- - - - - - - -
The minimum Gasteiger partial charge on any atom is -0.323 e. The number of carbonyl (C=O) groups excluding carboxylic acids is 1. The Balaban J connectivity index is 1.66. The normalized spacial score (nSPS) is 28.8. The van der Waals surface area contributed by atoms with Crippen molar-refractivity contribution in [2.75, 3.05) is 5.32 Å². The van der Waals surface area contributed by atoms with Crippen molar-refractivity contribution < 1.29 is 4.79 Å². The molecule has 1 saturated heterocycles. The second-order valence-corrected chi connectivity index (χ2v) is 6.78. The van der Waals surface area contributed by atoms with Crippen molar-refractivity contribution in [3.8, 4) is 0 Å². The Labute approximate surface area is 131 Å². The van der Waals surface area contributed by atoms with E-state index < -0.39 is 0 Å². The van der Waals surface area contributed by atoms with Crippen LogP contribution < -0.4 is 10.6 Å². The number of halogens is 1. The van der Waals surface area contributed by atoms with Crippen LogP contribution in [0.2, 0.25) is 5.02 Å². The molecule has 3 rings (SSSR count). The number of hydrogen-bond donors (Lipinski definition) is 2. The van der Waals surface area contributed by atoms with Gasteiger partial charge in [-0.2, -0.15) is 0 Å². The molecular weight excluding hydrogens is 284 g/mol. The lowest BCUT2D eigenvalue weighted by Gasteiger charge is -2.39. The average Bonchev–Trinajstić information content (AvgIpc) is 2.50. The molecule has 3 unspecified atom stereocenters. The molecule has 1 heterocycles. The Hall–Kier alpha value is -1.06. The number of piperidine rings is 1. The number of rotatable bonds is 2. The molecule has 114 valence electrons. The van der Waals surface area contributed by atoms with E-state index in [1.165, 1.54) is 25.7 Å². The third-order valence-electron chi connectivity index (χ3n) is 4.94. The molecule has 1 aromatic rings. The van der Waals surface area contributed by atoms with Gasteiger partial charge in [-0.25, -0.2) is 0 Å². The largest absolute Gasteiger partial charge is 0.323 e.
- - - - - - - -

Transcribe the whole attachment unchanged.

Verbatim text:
The minimum Gasteiger partial charge on any atom is -0.323 e. The number of carbonyl (C=O) groups excluding carboxylic acids is 1. The Balaban J connectivity index is 1.66. The normalized spacial score (nSPS) is 28.8. The van der Waals surface area contributed by atoms with Crippen molar-refractivity contribution in [2.75, 3.05) is 5.32 Å². The van der Waals surface area contributed by atoms with Crippen molar-refractivity contribution < 1.29 is 4.79 Å². The molecule has 1 saturated heterocycles. The second-order valence-corrected chi connectivity index (χ2v) is 6.78. The van der Waals surface area contributed by atoms with Crippen molar-refractivity contribution in [3.8, 4) is 0 Å². The Labute approximate surface area is 131 Å². The van der Waals surface area contributed by atoms with E-state index < -0.39 is 0 Å². The van der Waals surface area contributed by atoms with Crippen LogP contribution < -0.4 is 10.6 Å². The number of halogens is 1. The van der Waals surface area contributed by atoms with Crippen LogP contribution in [0.2, 0.25) is 5.02 Å². The molecule has 3 rings (SSSR count). The number of hydrogen-bond donors (Lipinski definition) is 2. The van der Waals surface area contributed by atoms with Gasteiger partial charge in [-0.2, -0.15) is 0 Å². The molecular weight excluding hydrogens is 284 g/mol. The lowest BCUT2D eigenvalue weighted by Gasteiger charge is -2.39. The average Bonchev–Trinajstić information content (AvgIpc) is 2.50. The molecule has 3 unspecified atom stereocenters. The molecule has 1 heterocycles. The Hall–Kier alpha value is -1.06. The number of piperidine rings is 1. The number of rotatable bonds is 2. The molecule has 114 valence electrons. The van der Waals surface area contributed by atoms with E-state index in [1.165, 1.54) is 25.7 Å². The third-order valence-electron chi connectivity index (χ3n) is 4.94. The molecule has 1 aromatic rings. The van der Waals surface area contributed by atoms with Gasteiger partial charge in [-0.25, -0.2) is 0 Å². The largest absolute Gasteiger partial charge is 0.323 e.